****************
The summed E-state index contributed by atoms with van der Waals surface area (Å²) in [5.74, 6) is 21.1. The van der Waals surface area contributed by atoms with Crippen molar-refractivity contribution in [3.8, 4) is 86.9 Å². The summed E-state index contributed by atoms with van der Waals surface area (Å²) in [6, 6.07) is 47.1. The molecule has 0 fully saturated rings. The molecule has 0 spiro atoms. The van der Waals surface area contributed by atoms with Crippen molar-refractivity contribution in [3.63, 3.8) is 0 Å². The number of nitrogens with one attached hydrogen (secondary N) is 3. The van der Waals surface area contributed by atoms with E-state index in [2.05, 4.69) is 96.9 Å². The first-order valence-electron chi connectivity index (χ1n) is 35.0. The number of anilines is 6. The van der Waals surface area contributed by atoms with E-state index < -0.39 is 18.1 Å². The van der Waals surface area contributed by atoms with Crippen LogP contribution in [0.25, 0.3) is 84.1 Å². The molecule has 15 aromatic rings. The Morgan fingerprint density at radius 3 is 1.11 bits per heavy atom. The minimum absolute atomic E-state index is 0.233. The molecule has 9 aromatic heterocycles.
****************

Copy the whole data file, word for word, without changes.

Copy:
The summed E-state index contributed by atoms with van der Waals surface area (Å²) in [5.74, 6) is 21.1. The van der Waals surface area contributed by atoms with Crippen molar-refractivity contribution in [3.8, 4) is 86.9 Å². The summed E-state index contributed by atoms with van der Waals surface area (Å²) in [6, 6.07) is 47.1. The molecule has 0 fully saturated rings. The molecule has 0 spiro atoms. The van der Waals surface area contributed by atoms with Crippen molar-refractivity contribution in [3.63, 3.8) is 0 Å². The number of nitrogens with one attached hydrogen (secondary N) is 3. The van der Waals surface area contributed by atoms with E-state index in [2.05, 4.69) is 96.9 Å². The first-order valence-electron chi connectivity index (χ1n) is 35.0. The number of anilines is 6. The van der Waals surface area contributed by atoms with E-state index < -0.39 is 18.1 Å². The van der Waals surface area contributed by atoms with Crippen LogP contribution in [0.25, 0.3) is 84.1 Å². The molecule has 15 aromatic rings. The Morgan fingerprint density at radius 3 is 1.11 bits per heavy atom. The minimum absolute atomic E-state index is 0.233. The molecule has 9 aromatic heterocycles.